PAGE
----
Haegue Yang’s recent genre-defying exhibition at the MoMa, “Handles” is her silent protest againsther view of intolerance in society. The multimedia installation incorporates a variety of materials and methods, historical references, and sensory experiences through open-source designs, active sculptures, dazzling geometries, and a play on light and sound. In consequence, Yang has created a ritualized and complex environment for display.
The mounted sculptures represent free-standing bodies in distinctive shapes and sizes, with bells attached to represent the sound of Shamanistic rites from her Korean background. In this way, Haegue Yang is demonstrating the cohesion between spiritualism and realism. The sculptures are interactive and maneuverable, with handles attached to add movement to the experience. The handles, as told by Yang “are points of attachment and material catalysts for movement and change”, they represent the everyday boundaries between people and things. Another important aspect of the exhibition is the recording of birdsong played in the background, which was taken from the North and South Korea Historic Summit in 2018, representing political strife and the current environmental crisis, integrating dissimilar narratives in her own artistic language.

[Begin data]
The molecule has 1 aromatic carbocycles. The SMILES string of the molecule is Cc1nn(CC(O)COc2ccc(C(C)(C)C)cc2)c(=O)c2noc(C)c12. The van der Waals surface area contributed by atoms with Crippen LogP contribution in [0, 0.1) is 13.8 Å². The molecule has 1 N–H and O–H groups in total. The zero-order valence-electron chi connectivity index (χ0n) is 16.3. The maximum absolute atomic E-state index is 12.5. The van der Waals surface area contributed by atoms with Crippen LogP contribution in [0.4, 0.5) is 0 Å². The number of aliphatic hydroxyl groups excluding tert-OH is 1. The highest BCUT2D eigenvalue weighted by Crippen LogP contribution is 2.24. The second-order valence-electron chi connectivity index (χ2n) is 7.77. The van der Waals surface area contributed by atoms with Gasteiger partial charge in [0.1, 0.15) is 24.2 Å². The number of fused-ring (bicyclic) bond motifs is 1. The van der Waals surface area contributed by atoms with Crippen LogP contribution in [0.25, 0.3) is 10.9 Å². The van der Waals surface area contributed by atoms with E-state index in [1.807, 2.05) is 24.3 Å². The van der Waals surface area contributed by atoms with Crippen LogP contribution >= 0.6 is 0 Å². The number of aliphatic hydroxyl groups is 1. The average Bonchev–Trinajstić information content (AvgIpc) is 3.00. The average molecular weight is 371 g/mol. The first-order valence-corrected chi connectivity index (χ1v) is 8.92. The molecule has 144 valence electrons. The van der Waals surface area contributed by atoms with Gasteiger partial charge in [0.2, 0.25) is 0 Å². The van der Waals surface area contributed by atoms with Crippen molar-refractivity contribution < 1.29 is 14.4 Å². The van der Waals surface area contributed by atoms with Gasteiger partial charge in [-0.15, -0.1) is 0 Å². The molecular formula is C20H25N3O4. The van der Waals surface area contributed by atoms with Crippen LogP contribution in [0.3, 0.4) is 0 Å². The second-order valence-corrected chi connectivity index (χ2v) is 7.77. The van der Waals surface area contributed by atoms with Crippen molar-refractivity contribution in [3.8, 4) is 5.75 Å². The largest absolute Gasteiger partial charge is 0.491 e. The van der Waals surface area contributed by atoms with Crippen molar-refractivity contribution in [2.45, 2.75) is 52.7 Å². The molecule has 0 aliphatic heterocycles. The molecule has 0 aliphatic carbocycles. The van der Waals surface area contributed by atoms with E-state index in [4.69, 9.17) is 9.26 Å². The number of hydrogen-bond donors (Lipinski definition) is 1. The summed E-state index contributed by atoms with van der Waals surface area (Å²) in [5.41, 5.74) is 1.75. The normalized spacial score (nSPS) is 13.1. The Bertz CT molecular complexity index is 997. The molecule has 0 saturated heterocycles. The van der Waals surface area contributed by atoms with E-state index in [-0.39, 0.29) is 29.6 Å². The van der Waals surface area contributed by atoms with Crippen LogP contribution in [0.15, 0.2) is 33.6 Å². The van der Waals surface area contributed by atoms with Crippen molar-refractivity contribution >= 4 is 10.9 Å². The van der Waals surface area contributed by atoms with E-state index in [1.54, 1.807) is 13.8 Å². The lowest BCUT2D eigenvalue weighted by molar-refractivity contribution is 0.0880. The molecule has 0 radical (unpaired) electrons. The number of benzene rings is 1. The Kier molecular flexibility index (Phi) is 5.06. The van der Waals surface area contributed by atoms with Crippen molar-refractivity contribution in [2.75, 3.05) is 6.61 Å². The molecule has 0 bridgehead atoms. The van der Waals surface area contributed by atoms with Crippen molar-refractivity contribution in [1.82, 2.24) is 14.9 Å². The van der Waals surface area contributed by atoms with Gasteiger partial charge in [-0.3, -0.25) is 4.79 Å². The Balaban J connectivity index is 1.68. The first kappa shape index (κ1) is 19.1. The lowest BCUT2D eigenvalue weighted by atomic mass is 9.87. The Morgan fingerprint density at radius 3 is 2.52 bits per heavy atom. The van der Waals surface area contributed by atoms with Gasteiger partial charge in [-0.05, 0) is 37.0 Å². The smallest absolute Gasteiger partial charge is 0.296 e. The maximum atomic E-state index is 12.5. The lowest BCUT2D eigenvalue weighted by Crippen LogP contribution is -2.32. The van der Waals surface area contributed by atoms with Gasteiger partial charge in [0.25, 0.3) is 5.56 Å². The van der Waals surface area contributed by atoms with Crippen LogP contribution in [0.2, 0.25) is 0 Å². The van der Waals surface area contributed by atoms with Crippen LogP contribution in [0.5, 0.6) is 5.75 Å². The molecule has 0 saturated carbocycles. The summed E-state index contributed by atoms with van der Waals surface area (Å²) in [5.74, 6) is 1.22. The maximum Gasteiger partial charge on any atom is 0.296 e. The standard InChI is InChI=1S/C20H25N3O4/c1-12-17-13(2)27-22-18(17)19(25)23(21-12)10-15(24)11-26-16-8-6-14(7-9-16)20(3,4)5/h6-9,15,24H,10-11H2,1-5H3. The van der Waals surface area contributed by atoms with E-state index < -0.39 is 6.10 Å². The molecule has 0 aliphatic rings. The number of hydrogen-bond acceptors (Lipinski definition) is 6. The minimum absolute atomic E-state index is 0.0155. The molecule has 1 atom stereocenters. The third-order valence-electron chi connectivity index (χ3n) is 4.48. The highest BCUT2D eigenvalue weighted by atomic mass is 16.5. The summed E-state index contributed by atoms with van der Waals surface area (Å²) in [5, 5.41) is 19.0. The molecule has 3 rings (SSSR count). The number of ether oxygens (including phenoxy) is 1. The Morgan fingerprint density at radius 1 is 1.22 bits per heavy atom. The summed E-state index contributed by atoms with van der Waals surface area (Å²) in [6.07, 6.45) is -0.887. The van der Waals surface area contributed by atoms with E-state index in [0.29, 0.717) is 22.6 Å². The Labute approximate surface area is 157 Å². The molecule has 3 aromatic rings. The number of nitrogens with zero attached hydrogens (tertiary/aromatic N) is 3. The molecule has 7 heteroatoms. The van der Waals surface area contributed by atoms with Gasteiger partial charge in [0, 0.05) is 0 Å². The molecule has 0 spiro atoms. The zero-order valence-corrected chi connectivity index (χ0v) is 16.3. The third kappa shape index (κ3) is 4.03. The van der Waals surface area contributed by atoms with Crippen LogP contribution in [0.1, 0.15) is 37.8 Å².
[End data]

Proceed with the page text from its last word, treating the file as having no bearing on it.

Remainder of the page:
Yang is able to use sensorial experiences to trigger memories onto the museum patrons and deliver her overall message: migration. The topic of migration symbolizes movement, which can be physical, emotional, and even sociopolitical. An issue she has been faced with her whole life was the feeling of ‘belonging’, and the handles in the exhibition are intended to represent beings between borders or distinct belongingness. In order to confront this feeling, Yang is pushing people to maintain their differences, whilst communicating and accepting division amongst ourselves and promoting non-binary models.
The installation is uniting different forms, cultures and situations, developing a fresh take on modernism in society. Haegue Yang uses personal and political resonance to relate to her overall theme of migration, showing the importance of movement when there is misunderstanding and tension holding you back.
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By Nina Clements
Founder and CEO of ROOTS Magazine